Two physical theories have been explaining the fundamental relationships of our world for one hundred years. The theory of relativity deals with everything that is influenced by gravity and is as fast as light in four-dimensional space-time. Quantum physics is the comprehensive theory of microscopic matter and its interactions, e.g. with light. Only it can for example explain how chalk adheres to the blackboard, why windows are transparent, how laser light is possible and how semiconductor chips work. Without quantum physics, all electronics from televisions to high-performance computers would be inconceivable. There would be no eye laser therapy and no light guide technology for our communication networks. Quantum physics is basic research of immense economic and social importance.
Two young scientists from the University of Rostock have now succeeded in proving experimentally that a mathematical formulation of quantum physics previously considered exotic leads to new experimental results.
“What this means for future developments in the fields of communication technology, materials technology or computer technology is not yet foreseeable,“ said Professor Alexander Szameit, head of the research group “Experimental Solid-State Optics“ at the University of Rostock.
His colleague Professor Stefan Scheel, managing director of the Institute of Physics, added: “As known until now, quantum physics operates on the basis of a mathematical theory that creates strong assumptions in order to obtain real measured values that are important for our reality. With this experiment, these theoretical limits have been exceeded. Now we can also measure and above all explain what was previously enigmatic, what in a certain sense could not even exist,” said Scheel.
At a conference in Ukraine in 2018, the two physicists began to discuss the enigmatic exotic quantum mathematics published in 1998 by Bender and Boettcher. Both of them are pleased that young scientists from their research groups have succeeded in achieving this breakthrough, which was recently rewarded with a publication in the renowned journal Nature Photonics.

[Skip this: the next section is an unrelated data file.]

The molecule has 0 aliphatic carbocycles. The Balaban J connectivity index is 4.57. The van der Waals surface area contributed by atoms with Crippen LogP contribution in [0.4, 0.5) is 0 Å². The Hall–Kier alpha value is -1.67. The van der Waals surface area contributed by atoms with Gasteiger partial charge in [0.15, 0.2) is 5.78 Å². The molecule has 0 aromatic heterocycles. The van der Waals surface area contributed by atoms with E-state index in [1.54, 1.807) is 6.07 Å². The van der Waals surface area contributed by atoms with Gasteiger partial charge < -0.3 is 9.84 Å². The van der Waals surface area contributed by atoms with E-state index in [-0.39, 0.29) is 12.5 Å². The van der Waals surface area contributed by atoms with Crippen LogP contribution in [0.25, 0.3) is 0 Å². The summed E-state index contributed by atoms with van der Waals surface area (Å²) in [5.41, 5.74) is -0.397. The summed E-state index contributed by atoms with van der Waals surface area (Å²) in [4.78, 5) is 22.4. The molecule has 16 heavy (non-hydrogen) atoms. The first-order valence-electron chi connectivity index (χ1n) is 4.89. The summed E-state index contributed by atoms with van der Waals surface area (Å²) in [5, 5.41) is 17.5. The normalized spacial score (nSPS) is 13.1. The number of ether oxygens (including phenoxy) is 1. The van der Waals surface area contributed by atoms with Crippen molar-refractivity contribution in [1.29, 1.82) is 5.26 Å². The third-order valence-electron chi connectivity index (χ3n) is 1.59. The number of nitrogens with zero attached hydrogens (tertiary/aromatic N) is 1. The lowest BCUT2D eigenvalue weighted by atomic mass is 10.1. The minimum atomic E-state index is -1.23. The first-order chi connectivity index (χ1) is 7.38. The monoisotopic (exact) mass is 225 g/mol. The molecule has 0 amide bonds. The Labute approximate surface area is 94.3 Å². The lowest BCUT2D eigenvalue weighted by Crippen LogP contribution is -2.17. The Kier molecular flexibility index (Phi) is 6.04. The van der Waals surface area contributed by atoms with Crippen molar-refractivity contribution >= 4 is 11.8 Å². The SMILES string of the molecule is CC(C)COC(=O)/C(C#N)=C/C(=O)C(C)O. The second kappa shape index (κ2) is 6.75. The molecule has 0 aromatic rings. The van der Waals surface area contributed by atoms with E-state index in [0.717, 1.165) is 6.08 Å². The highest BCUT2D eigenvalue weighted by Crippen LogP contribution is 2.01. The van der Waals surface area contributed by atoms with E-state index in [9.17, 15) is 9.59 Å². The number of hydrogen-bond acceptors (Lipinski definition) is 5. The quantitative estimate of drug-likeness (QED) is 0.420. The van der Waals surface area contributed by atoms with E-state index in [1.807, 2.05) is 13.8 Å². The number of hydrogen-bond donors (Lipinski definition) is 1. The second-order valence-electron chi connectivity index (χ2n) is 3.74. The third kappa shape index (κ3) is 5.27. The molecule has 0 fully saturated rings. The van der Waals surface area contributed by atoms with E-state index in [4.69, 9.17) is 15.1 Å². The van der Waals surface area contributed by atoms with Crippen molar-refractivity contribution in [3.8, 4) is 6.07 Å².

The 25-year-old Friederike Klauck came to Rostock from Magdeburg in 2012 and the 27-year-old Lucas Teuber from Bokel (Lower Saxony) in 2011. Both were attracted to this city in northeastern Germany due to the excellent reputation of the University of Rostock’s Institute of Physics. Meanwhile, both doctoral students are members of the research groups of Szameit and Scheel.
Klauck began to study this exotic system already during her Master’s thesis in Szameit’s research group. The implementation of the experiment posed a number of challenges. Microscopic circuits for light had to be generated in a glass chip over many centimetres with the highest precision. In addition, the Rostock physicists worked with pairs of entangled photons – these light particles are connected to each other in a complex way, which Albert Einstein had described as a “spooky action at a distance”.
“Normally you want as many photons as possible to reach the detectors. However, for novel quantum physics to show its effects, we had to make sure that some of the particles get lost in a certain manner on the way.”
“For a better mathematical description, she obtained support from her colleague Lucas Teuber: “Our theory describes the influence of precisely controlled losses on the entangled photons. The result is quite surprising, even for someone familiar with quantum physics, and can only be understood in the context of the novel mathematical description.“
With the new experiments by Klauck and Teuber, quantum physics has become even more mind-boggling than before. It will be exciting to see what topic the Rostock physicists will tackle next. To keep ahead of the global competition, they don’t want to reveal this just yet.